HELP : What are these global rules ?

i’ve just uninstalled previous CFP3 and installed CFP3.0.14.276. i was about to create the global rules, and i have these default rules. what are they ???

allow IP out From IP any to IP any Where protocol is any
allow ICMP in from IP any to IP any where ICMP message is FRAGMENTATION NEEDED
allow ICMP in from IP any to IP any where ICMP message is TIME EXCEEDED
block & log IP in from IP any to IP any where protocol is any

on previous CFP i only have rules for LAN & the last rule (default rule) was
block & log IP in any any any.

and now i have 3 additional default rules ??? what are they?
i’m in confusion phase #2


edit : oh, and i installed CFP on safe mode, is it OK? coz i remember that Ragwing said we should install CFP on normal mode ?

allow IP out From IP any to IP any Where protocol is any

This one allows outbound connections.

allow ICMP in from IP any to IP any where ICMP message is FRAGMENTATION NEEDED

This one presumably solves problems with some windows updates.

allow ICMP in from IP any to IP any where ICMP message is TIME EXCEEDED

This is to make tracerouting work.

block & log IP in from IP any to IP any where protocol is any

This is the final “blocking” rule, that blocks anything not specifically allowed earlier in the list. Any allowing rules you will add later on, should be placed before this one.

This rule blocks any incoming connections not allowed earlier in the list.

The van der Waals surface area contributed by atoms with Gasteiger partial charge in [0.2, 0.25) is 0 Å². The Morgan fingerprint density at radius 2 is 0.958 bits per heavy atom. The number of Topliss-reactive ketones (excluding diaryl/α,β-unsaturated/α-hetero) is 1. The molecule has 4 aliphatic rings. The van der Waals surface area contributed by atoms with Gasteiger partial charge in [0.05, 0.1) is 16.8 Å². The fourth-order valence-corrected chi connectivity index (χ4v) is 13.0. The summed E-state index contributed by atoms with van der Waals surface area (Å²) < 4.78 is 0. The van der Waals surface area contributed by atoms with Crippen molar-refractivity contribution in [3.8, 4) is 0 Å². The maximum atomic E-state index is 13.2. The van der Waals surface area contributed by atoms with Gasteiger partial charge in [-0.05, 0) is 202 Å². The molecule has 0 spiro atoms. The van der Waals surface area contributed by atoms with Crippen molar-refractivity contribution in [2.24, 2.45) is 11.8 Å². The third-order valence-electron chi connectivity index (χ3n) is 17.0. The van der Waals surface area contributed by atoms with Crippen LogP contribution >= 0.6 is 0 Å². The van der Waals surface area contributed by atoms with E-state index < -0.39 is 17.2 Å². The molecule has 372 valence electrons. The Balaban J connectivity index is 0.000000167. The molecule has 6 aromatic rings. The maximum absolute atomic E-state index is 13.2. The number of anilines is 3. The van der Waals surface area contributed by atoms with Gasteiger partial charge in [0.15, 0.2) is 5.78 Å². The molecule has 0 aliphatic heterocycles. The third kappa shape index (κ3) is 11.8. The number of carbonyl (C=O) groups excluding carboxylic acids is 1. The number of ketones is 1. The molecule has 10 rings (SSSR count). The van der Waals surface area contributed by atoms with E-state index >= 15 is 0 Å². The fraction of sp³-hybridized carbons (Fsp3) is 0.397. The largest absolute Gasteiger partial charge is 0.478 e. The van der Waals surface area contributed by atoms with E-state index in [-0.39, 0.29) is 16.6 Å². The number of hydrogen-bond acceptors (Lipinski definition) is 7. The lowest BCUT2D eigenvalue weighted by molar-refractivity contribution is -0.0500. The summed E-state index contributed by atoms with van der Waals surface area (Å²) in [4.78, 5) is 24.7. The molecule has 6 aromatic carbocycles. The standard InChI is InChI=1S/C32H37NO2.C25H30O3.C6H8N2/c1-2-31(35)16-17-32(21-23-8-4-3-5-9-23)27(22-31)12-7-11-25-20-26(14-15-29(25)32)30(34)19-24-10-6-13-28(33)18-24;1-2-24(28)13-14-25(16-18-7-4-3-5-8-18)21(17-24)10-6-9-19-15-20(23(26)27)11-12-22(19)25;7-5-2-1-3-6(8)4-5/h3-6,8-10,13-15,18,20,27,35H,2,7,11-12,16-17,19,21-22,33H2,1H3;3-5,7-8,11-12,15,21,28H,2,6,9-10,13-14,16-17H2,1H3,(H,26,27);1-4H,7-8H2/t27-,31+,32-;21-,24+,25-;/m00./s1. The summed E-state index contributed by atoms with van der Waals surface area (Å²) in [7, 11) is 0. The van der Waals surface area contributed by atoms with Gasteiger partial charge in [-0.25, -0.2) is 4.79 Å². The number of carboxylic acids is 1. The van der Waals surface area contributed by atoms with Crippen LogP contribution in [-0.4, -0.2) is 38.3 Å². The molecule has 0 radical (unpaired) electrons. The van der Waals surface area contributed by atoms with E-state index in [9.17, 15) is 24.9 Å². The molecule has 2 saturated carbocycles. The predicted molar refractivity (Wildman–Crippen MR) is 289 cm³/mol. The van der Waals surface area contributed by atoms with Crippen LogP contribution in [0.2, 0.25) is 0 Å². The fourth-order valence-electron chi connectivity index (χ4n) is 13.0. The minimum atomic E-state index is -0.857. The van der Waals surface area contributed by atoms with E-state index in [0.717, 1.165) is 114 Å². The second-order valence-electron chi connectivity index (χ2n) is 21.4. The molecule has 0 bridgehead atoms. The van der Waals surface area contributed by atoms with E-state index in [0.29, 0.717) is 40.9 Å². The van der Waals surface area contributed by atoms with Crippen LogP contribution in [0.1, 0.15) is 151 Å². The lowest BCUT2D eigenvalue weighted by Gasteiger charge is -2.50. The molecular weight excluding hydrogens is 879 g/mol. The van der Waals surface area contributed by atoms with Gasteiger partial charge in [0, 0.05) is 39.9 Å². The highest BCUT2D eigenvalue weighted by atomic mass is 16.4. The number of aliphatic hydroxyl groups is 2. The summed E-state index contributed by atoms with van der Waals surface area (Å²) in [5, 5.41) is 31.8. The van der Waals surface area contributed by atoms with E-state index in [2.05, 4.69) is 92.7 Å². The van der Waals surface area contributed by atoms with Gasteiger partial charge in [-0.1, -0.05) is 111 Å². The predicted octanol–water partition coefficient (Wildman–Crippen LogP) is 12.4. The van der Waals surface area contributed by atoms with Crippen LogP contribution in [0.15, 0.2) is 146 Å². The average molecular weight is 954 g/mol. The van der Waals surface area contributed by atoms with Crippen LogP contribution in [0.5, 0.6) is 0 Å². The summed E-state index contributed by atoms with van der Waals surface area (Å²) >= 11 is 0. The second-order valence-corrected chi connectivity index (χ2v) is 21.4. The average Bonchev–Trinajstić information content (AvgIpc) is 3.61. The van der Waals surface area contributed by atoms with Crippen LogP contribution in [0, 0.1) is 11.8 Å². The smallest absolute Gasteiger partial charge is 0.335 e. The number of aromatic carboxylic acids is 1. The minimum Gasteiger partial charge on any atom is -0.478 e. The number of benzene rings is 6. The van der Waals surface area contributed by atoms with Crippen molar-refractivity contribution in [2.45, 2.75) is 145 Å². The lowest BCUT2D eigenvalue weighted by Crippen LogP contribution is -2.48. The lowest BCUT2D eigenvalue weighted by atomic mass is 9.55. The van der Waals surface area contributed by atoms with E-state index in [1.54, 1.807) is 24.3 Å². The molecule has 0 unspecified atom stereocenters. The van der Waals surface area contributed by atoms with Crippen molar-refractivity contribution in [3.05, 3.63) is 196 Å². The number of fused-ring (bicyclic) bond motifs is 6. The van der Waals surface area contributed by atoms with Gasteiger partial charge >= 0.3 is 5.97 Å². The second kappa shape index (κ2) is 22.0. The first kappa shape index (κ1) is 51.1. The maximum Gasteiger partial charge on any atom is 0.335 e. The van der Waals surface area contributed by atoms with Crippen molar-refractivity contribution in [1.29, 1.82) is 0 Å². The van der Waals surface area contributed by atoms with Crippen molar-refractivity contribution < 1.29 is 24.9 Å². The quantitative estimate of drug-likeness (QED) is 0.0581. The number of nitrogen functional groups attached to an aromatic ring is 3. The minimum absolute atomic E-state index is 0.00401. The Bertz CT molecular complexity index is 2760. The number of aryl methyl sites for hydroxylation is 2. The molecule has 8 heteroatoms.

hi MaratR (:WAV)
thx for the reply.
so i guess i should leave it that way.

err,sorry for being a noob, about this one, isn’t dangerous allowing everything out ???


How did you manage to end up with those rules ganda? Which options did you select during install?

That global rule won’t allow anything that isn’t explicitly allowed by an app rule or your direct answer to a popup. It doesn’t allow all out, it just makes possible that things are allowed out.

No, not really. The firewall part of Comodo has two “lines of defense”: Global Rules and Application Rules. Global Rules define what traffic is allowed in general, for any application. No application on your system can make a connection disallowed by a Global Rule. Application Rules let you further control what part of that traffic is allowed for a certain application.

So, allowing outbound connections in Global Rules is not “unsafe” in any way, since you can still control what applications have network access in Application Rules.

Sorry, I don’t understand - I haven’t first rule (allow out any) before, and I killed this rule today after do clean install v.14.276. All apps (with per app permissions) communicate just fine. So for what is this new global allow rule? I don’t want any global permissions (I’m the boss here :wink: ) but on the other hand, Comodo must know what they do. The question remains the same…

My mistake. The last rule - block & log IP in from IP any to IP any where protocol is any - actually blocks all incoming connections, not all connections altogether.

That explains why nothing changed when you deleted the first rule: outgoing connections weren’t blocked anywhere else in Global Rules, so it didn’t matter whether they were explicitly allowed or not.

Yes, but still not clear. AFAIK CFP for outgoing connections check per app rules first, then global. So if abc.exe not present in apps, “allow out any” global rule must permit abc.exe to send out my bank password without questions, right? :wink: Not right - CFP will ask me.
I just curious for what is “allow out any” global rule?

After an ultra clean install (all remaining reg. entries backed up and deleted) this is exactly
what you get. Nothing wrong here - passes leak tests and Shields Up. Also I thank Comodo
devs. for sorting out the loopback issue - everything now connects via my Proxomitron.
Great stuff !

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thx for replying guys (:WAV)

;D how do i remember that?